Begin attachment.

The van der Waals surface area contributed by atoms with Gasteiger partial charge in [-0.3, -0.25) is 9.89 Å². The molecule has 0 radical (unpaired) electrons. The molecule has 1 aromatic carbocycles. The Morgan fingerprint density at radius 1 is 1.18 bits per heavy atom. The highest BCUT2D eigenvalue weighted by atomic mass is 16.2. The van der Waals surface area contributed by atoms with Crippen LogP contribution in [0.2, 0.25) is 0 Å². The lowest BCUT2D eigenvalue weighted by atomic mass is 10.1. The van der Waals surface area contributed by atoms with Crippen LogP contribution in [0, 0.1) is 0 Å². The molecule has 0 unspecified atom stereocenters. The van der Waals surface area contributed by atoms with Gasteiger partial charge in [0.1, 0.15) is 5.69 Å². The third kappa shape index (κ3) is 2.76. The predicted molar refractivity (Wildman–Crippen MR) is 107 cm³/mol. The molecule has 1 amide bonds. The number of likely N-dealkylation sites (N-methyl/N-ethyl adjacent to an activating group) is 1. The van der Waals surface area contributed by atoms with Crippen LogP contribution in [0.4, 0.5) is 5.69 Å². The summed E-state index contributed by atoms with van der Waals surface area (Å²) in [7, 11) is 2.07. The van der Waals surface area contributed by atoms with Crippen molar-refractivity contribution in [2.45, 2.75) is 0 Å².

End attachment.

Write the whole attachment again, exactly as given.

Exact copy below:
The van der Waals surface area contributed by atoms with Gasteiger partial charge in [-0.3, -0.25) is 9.89 Å². The molecule has 0 radical (unpaired) electrons. The molecule has 1 aromatic carbocycles. The Morgan fingerprint density at radius 1 is 1.18 bits per heavy atom. The highest BCUT2D eigenvalue weighted by atomic mass is 16.2. The van der Waals surface area contributed by atoms with Crippen LogP contribution in [0.2, 0.25) is 0 Å². The lowest BCUT2D eigenvalue weighted by atomic mass is 10.1. The van der Waals surface area contributed by atoms with Crippen LogP contribution in [0, 0.1) is 0 Å². The molecule has 0 unspecified atom stereocenters. The van der Waals surface area contributed by atoms with Gasteiger partial charge in [0.1, 0.15) is 5.69 Å². The third kappa shape index (κ3) is 2.76. The predicted molar refractivity (Wildman–Crippen MR) is 107 cm³/mol. The molecule has 1 amide bonds. The number of likely N-dealkylation sites (N-methyl/N-ethyl adjacent to an activating group) is 1. The van der Waals surface area contributed by atoms with Crippen LogP contribution in [0.4, 0.5) is 5.69 Å². The summed E-state index contributed by atoms with van der Waals surface area (Å²) in [7, 11) is 2.07. The van der Waals surface area contributed by atoms with Crippen molar-refractivity contribution in [2.45, 2.75) is 0 Å².